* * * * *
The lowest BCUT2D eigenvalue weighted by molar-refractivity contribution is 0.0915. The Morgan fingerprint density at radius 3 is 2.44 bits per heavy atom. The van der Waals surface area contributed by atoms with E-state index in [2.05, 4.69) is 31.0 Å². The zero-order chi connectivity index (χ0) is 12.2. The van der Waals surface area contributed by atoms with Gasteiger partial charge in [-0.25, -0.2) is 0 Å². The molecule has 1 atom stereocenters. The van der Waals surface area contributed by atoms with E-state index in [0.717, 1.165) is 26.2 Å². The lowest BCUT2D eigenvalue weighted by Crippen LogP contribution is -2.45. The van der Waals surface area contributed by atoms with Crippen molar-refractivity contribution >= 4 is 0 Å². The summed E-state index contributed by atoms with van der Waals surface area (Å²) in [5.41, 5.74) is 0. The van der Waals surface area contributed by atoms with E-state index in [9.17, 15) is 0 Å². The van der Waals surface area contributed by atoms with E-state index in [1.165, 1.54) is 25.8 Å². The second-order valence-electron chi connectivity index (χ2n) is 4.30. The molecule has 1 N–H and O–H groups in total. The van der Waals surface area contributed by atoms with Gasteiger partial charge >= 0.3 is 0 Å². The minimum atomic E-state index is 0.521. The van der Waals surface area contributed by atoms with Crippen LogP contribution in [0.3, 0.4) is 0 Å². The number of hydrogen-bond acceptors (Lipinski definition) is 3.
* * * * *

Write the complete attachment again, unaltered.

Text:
The lowest BCUT2D eigenvalue weighted by molar-refractivity contribution is 0.0915. The Morgan fingerprint density at radius 3 is 2.44 bits per heavy atom. The van der Waals surface area contributed by atoms with E-state index in [2.05, 4.69) is 31.0 Å². The zero-order chi connectivity index (χ0) is 12.2. The van der Waals surface area contributed by atoms with Gasteiger partial charge in [-0.25, -0.2) is 0 Å². The molecule has 1 atom stereocenters. The van der Waals surface area contributed by atoms with E-state index in [0.717, 1.165) is 26.2 Å². The lowest BCUT2D eigenvalue weighted by Crippen LogP contribution is -2.45. The van der Waals surface area contributed by atoms with Crippen molar-refractivity contribution >= 4 is 0 Å². The summed E-state index contributed by atoms with van der Waals surface area (Å²) in [5.41, 5.74) is 0. The van der Waals surface area contributed by atoms with E-state index in [9.17, 15) is 0 Å². The van der Waals surface area contributed by atoms with E-state index in [1.165, 1.54) is 25.8 Å². The second-order valence-electron chi connectivity index (χ2n) is 4.30. The molecule has 1 N–H and O–H groups in total. The van der Waals surface area contributed by atoms with Gasteiger partial charge >= 0.3 is 0 Å². The minimum atomic E-state index is 0.521. The van der Waals surface area contributed by atoms with Crippen LogP contribution in [0.3, 0.4) is 0 Å². The number of hydrogen-bond acceptors (Lipinski definition) is 3.